Aurora Borealis

Throughout his life he contributed to chemistry geology , meteorology and mineralogy to which he is given the merit of first introducing the study into Ireland. He carried out experiments on the properties of carbon in mineral coal and wrote essays on the analysis of soils and the nature of manures.

He became President of the Royal Irish Academy , in 1799, a post he held until his death. In 1801, he was elected President of the Dublin Library Society.

 

United Irishmen:

Some evidence suggests that Kirwan was a member of the United Irishmen in the 1790s, though this is not certain. What is certain however, is that he befriended some of the leading figures in the movement. One of these people was Archibald Hamilton Rowan, William Rowan Hamilton 's father, who was imprisoned in 1794, but escaped to France.

 

Health:

Kirwan suffered from a condition called dysphagia , which meant he could not eat comfortably, as swallowing induced convulsive movements. As a result his diet was simple, consisting mainly of milk and ham. Due to the facial contortions which accompanied the swallowing of food, he always dined alone, whether in his own home or visiting friends.

 

Later life:

Kirwan's day was one of strict routine; he woke very early and retired early. He had strict rules which his visitors were obliged to follow. He had on particular evenings, a certain time allotted when guests could call, after which time the door knocker was removed and no-one else was admitted.

As he grew older he became more and more eccentric, developing some strange habits. He took to patroling the grounds of his estate with his large dogs, Irish wolfhounds , and greyhounds. He had a liking for large dogs since the time he had been rescued from an attack of six mad boars, by an irish wolfhound. Also, on these walks, one could often see an eagle perched on his shoulder. He had created a fierce devotion in this creature for himself, and was devastated when someone shot it as it swooped down onto Kirwan's shoulder, thinking it was going to attack him.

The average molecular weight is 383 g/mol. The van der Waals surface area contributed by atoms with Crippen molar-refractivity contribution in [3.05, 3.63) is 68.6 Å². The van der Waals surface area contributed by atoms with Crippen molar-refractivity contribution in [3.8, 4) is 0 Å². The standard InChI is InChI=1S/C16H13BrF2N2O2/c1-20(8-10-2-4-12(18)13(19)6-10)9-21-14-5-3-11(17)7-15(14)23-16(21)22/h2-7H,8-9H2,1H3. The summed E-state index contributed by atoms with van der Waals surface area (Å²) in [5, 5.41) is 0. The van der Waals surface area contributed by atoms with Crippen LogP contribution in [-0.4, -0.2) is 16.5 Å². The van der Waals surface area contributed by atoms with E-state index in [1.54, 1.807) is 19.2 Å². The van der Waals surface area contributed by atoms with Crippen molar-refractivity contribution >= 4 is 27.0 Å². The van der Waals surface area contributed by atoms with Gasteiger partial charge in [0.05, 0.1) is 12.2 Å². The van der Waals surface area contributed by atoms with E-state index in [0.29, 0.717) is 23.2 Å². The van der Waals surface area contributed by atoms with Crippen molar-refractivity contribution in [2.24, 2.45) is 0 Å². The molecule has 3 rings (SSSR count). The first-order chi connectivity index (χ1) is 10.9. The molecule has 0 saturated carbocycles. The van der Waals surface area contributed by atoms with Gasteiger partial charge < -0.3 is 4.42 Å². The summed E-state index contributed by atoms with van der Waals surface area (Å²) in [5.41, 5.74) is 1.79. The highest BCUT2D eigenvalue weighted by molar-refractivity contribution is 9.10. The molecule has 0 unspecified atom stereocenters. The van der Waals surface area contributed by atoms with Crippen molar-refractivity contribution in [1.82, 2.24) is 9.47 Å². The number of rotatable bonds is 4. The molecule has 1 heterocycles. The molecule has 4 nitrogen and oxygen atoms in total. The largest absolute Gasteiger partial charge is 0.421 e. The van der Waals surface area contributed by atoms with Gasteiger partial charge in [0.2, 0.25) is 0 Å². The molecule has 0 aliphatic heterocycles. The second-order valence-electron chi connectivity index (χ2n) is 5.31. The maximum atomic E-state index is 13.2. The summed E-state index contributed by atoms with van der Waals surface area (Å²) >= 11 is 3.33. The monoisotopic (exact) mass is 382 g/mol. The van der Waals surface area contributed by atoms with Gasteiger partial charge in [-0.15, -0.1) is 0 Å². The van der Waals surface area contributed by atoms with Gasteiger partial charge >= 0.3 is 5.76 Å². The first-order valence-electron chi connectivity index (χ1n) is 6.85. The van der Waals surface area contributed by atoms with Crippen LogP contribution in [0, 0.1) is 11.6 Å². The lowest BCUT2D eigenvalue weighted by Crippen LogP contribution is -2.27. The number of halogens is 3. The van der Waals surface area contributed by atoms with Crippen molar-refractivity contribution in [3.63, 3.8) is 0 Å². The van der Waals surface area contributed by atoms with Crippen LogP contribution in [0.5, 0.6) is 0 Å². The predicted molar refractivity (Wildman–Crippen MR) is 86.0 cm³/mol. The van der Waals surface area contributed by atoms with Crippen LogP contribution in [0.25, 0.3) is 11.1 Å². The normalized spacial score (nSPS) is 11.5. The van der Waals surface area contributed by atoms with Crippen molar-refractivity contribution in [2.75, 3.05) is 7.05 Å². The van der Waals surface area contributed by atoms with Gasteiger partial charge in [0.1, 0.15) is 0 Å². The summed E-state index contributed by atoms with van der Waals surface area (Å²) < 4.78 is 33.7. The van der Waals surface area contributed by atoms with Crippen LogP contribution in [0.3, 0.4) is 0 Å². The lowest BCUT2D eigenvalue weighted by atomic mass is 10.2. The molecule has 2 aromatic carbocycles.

Richard Kirwan was also greatly concerned with catching a cold. It was this concern that finally killed him. He always felt the cold, and thus developed a ritual before leaving the house. This consisted of wrapping himself up in a huge cloak and hat and several wooly scarves. Then just before going outside he would stand in front of the fire fanning himself, in an effort to retain heat. Once outside, he would trot along the street; anyone wishing to speak with him, was obliged to run along beside him.

Kirwan also had an interest in law, music and theology. He was born a catholic, later became a member of the Church of England and died a Ulitarian.

He died in 1812 at the age of 79. In a speech to the Royal Irish Academy, Dr. Wm. Pickells had this to say about Richard Kirwan

"The gratitude of mankind will attest his services; and history; in tracing the progress of those sciences which he cultivated, and to the prosecution of which by others he gave so powerful an impulse, will perpetuate to late posterity the honours of his name".